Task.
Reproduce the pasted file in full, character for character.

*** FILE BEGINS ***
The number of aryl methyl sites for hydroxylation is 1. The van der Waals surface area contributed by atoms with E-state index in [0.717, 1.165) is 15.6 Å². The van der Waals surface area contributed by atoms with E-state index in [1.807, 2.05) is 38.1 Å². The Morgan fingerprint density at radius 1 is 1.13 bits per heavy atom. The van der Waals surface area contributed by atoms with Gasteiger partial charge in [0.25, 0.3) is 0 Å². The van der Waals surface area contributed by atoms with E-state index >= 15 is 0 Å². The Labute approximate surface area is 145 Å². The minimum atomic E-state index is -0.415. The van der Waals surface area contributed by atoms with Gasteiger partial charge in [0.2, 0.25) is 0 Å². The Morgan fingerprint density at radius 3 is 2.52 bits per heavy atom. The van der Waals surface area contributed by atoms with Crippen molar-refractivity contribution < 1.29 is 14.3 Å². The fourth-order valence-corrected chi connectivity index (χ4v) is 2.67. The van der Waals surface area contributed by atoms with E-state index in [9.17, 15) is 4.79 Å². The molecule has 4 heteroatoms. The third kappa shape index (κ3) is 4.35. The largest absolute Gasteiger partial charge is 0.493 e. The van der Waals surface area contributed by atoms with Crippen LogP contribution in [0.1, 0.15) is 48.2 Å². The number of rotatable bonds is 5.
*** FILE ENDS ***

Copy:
The number of aryl methyl sites for hydroxylation is 1. The van der Waals surface area contributed by atoms with E-state index in [0.717, 1.165) is 15.6 Å². The van der Waals surface area contributed by atoms with E-state index in [1.807, 2.05) is 38.1 Å². The Morgan fingerprint density at radius 1 is 1.13 bits per heavy atom. The van der Waals surface area contributed by atoms with Gasteiger partial charge in [0.25, 0.3) is 0 Å². The van der Waals surface area contributed by atoms with E-state index >= 15 is 0 Å². The Labute approximate surface area is 145 Å². The minimum atomic E-state index is -0.415. The van der Waals surface area contributed by atoms with Gasteiger partial charge in [0.2, 0.25) is 0 Å². The Morgan fingerprint density at radius 3 is 2.52 bits per heavy atom. The van der Waals surface area contributed by atoms with Crippen molar-refractivity contribution < 1.29 is 14.3 Å². The fourth-order valence-corrected chi connectivity index (χ4v) is 2.67. The van der Waals surface area contributed by atoms with E-state index in [9.17, 15) is 4.79 Å². The molecule has 4 heteroatoms. The third kappa shape index (κ3) is 4.35. The largest absolute Gasteiger partial charge is 0.493 e. The van der Waals surface area contributed by atoms with Crippen LogP contribution in [0.1, 0.15) is 48.2 Å². The number of rotatable bonds is 5.